There’s been a long list of college suitors, but the bonds of brotherhood were just too strong for any of them to overcome. When it came time for Kyree Johnson to sit down and make a decision he knew there was only one place for him: Texas A&M, where his best friend and longtime teammate Infinite Tucker is finishing up his freshman year.
Johnson has won county, state and national indoor and outdoor track championships with the Blue Devils and his performances have put him on the radar of many NCAA Division I colleges. Numerous college coaches called on him and he visited several schools, but it seems like he was destined all along for College Station, Texas. The bond with Tucker is just that strong.
“I’m so proud of this young man, but more importantly, I’m proud to be part of this great Huntington community that has stood by his side,” said Ronald Wilson, head coach of the Huntington boy’s track and field program. “Kyree has such a great supporting staff that it’s pretty much impossible for him to fail. His teachers find him to be most pleasant and they don’t mind helping him as he continues to achieve success both in the classroom and on the track. He also has a community that stands behind him and continues to push him toward his goals. His pastor has worked with and mentored him through many troubling times. His parents, Katrina McNeil-Carter and his father, Vincent Johnson have both been great in making sure that Kyree is taking care of his business both inside the classroom and on the track. I can’t begin to tell you the number of phone calls I had to make to both parents regarding Kyree. But I must say, it was well worth it. I truly love this young man and his family.”
The “Dream Team” is moving on
Huntington senior Kyree Johnson.
Wilson is excited that another of his protégés is headed to the premier college track program in the country. “Texas A&M is getting one of our prized gems,” the coach said. “The dream team of last year is now moving on in their own right with Lawrence Leake heading to Georgetown and Shane McGuire to Buffalo. I’m just glad that I was here to witness them grow from boys to men. They will forever be in my thoughts and my prayers.”
Texas A&M recently won the 2017 NCAA Division I men’s indoor track and field championship. The Aggies have also won four national outdoor team titles 2009. One of the premier college track programs in the United States, the school sent several athletes to the recent Olympic Games.
Johnson trains hard and competes even harder. But he said his mother, Katrina is the inspiration for his success. As the gold medals and trophies keep accumulating, the teenager isn’t letting success get to his head. “I’m just trying to make my mom and my family proud,” he said.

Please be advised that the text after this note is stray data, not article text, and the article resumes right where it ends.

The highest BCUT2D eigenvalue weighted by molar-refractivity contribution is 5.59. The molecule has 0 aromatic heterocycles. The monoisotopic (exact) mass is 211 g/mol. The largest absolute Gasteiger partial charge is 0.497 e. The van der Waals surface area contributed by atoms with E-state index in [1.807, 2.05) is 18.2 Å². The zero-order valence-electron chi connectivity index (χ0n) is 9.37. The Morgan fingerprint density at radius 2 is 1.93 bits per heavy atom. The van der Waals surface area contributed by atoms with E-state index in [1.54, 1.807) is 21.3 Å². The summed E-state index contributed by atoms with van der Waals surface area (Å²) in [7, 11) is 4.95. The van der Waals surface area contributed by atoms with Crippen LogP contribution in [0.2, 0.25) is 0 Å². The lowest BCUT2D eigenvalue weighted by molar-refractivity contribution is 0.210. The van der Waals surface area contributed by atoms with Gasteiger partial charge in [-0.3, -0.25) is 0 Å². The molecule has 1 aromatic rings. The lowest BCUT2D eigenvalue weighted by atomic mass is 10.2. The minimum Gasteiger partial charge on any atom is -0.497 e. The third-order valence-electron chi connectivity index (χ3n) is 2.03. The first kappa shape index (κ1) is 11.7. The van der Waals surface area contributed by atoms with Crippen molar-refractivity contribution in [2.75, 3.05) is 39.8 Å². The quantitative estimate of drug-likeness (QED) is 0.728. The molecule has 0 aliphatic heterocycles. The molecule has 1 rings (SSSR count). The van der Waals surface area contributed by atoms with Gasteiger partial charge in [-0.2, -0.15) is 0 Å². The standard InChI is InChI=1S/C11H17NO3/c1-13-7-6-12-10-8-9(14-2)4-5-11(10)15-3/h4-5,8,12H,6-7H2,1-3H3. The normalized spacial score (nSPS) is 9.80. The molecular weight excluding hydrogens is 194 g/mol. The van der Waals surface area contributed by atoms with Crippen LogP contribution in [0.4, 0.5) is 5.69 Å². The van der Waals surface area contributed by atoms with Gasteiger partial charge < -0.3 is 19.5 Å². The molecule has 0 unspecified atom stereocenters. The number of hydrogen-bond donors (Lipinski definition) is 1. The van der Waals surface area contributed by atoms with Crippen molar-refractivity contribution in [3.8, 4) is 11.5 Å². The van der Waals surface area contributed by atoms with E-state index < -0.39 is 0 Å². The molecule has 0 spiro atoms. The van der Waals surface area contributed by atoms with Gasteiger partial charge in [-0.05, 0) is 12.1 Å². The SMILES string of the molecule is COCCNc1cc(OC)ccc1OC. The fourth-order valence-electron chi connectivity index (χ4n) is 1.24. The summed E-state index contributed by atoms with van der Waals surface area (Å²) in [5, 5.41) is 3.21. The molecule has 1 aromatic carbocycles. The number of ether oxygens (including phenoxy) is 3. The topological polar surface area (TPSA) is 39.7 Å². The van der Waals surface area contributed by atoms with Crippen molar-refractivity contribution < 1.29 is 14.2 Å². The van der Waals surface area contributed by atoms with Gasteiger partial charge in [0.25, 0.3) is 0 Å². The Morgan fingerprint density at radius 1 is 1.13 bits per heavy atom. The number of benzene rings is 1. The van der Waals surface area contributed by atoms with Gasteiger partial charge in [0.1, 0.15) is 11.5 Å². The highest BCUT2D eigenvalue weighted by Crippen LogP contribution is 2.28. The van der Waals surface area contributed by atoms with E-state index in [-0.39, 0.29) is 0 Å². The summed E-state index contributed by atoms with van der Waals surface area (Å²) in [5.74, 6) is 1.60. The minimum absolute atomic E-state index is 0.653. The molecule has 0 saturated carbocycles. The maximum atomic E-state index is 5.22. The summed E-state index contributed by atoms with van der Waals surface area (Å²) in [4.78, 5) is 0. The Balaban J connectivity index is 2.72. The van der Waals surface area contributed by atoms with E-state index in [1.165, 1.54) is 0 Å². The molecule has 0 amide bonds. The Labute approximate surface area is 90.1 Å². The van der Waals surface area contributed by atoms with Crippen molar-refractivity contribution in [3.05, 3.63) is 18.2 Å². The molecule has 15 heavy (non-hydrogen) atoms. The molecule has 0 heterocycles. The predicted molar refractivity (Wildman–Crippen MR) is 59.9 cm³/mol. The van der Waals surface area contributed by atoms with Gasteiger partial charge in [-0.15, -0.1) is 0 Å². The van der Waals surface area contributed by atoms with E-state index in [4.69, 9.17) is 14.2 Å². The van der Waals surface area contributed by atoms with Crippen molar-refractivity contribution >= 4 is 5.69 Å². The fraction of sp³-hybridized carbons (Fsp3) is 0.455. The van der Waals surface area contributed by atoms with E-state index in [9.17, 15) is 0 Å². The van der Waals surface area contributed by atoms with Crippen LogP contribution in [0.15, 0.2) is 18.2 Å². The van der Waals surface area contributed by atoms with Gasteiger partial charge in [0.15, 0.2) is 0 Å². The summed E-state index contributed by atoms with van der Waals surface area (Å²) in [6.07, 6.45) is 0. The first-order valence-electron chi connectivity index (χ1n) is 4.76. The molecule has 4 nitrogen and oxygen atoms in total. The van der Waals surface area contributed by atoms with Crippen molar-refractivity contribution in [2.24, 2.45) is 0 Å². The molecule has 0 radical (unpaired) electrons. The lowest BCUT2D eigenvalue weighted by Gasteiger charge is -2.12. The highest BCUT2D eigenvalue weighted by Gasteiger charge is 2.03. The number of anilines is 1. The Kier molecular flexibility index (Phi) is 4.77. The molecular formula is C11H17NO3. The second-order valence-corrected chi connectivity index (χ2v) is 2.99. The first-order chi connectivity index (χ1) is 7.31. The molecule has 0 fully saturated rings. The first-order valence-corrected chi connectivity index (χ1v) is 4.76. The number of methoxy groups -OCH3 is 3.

The senior likes to credit those around him for helping him become one of America’s top high school athletes. “An important factor has been my teammates,” Johnson said. “Since Finley Middle School, Lawrence [Leake] has pushed me to be the best runner and competitor that I can be. I also want to thank the officials for everything. They have been 100 percent supportive.”
Good relationships with Huntington teachers
While he is exceedingly comfortable in the athletic arena, Johnson knows that what happens in a classroom is crucial to his future success in life. He’s developed good relationships with many Huntington teachers, including social studies department member Erik Bruckbauer and math teacher David Moriarty.
“I first met Mr. Bruckbauer in tenth grade,” Johnson said. “He was my Global History teacher. I had him again in eleventh and twelfth grade for US History and also for Participation in Government and Criminal Justice. Since the first day I met him he has always held me to a high standard. I also want to thank Mr. Moriarty for always keeping me on track.”
Thrives on being the best
“Kyree is hard-working and is dedicated to being the best that he can be,” Wilson said. “Just like Infinite Tucker, he thrives on being the best and pleasing you as a coach. We are blessed to have had this young man for the past five years. He does drive me crazy sometimes, but then he knows how to smooth things out and make it better.”
Founded in 1876, there are more than 59,000 students enrolled on Texas A&M’s College Station campus and 65,000 studying at all of its sites. Johnson is interested in studying business and the school has a highly regarded program.
While Johnson has helped Huntington’s track and field program to become nationally known, he holds affection for the schools and athletes he has competed so hard against. He’s never forget them, regardless of how far from home he travels.
“I want to give a shout-out to all the athletes and coaches from around Long Island that I competed with, including Half Hollow Hills West,” Johnson said. “Their track and field program has definitely pushed me. It’s also been great to compete against Amityville since ninth grade. We have been close friends with their athletes and coaches and they have been great competitors.”
Texas A&M is in the midst of constructing a $40 million track and field stadium. The 52,000 square foot complex, which is scheduled to open next spring, includes a nine-lane sprint and hurdle straightaway down the middle of an Olympic standard nine-lane running oval along with a dual field event area.